By way of illustration, last year I was looking to book a hotel for a business trip and I jumped online to look at some reviews. I am conditioned to expect that there will be a certain number of unhappy people no matter how good a place may be. In one particular review of a hotel that was a 4-star hotel, the reviewer complained that there was a parking fee. Now don’t get me wrong, parking fees and other additional fees can and do add up, but the reviewer’s comment was that one should be able to expect to receive free parking at a 4-star or 5-star hotel when they are paying $200 a night. Interesting. I’m not sure I’ve ever stayed at a 3-star or lesser hotel that did charge for parking, nor can I recall staying at a 4-star or greater hotel that didn’t charge for parking. Also, $200 a night for a 4-star hotel seemed lower than you would expect given the location and time of year. So it was clear to me that this particular reviewer was used to staying in lesser hotels and figured they could splurge and go 4-star without checking the hidden fees, which are admittedly annoying. But wouldn’t it be great to be able to sort through reviews? That would make the Internet much more user-friendly indeed.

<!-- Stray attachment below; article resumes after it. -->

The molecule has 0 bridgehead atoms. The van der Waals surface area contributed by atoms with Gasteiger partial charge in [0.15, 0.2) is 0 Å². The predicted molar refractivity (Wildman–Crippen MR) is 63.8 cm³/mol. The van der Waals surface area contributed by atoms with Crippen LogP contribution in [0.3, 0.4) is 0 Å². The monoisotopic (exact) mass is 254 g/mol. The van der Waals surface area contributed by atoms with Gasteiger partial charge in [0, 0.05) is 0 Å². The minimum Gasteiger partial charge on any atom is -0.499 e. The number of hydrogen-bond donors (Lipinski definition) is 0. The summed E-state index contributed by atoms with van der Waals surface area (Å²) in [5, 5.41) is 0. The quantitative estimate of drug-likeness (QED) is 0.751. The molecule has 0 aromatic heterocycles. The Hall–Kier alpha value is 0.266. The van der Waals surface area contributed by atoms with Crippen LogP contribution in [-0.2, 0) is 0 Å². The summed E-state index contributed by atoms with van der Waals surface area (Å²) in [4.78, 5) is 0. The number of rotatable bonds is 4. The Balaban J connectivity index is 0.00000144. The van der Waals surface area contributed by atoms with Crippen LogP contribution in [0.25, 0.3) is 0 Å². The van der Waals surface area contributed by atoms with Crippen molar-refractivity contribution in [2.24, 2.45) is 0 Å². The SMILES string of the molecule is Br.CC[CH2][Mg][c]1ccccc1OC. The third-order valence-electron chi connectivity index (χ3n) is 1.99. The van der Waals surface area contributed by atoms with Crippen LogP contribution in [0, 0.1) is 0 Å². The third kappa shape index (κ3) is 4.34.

Enter Google, who is looking to add an extra dimension to the system of user comments by creating a system that allows other users to rank those who leave comments. Individual users who found a comment to be poor can give that comment a particular score or rank. The average score of a reviewer’s comments can be determined by this system and applied to the user’s reputation. This would help other users gain a better understanding of which comments are trustworthy.
But is this really new? Well, not so much. The patent application that matured into the ’879 patent was a continuation of U.S. patent application Ser. No. 12/540,024, which was filed on Aug. 12, 2009 and is now U.S. Patent No. 8,150,860. Darn! And I thought there was such promise for cleaning up the Internet. Yikes. I know how Charlie Brown must have felt now when Lucy kept moving the football every Thanksgiving!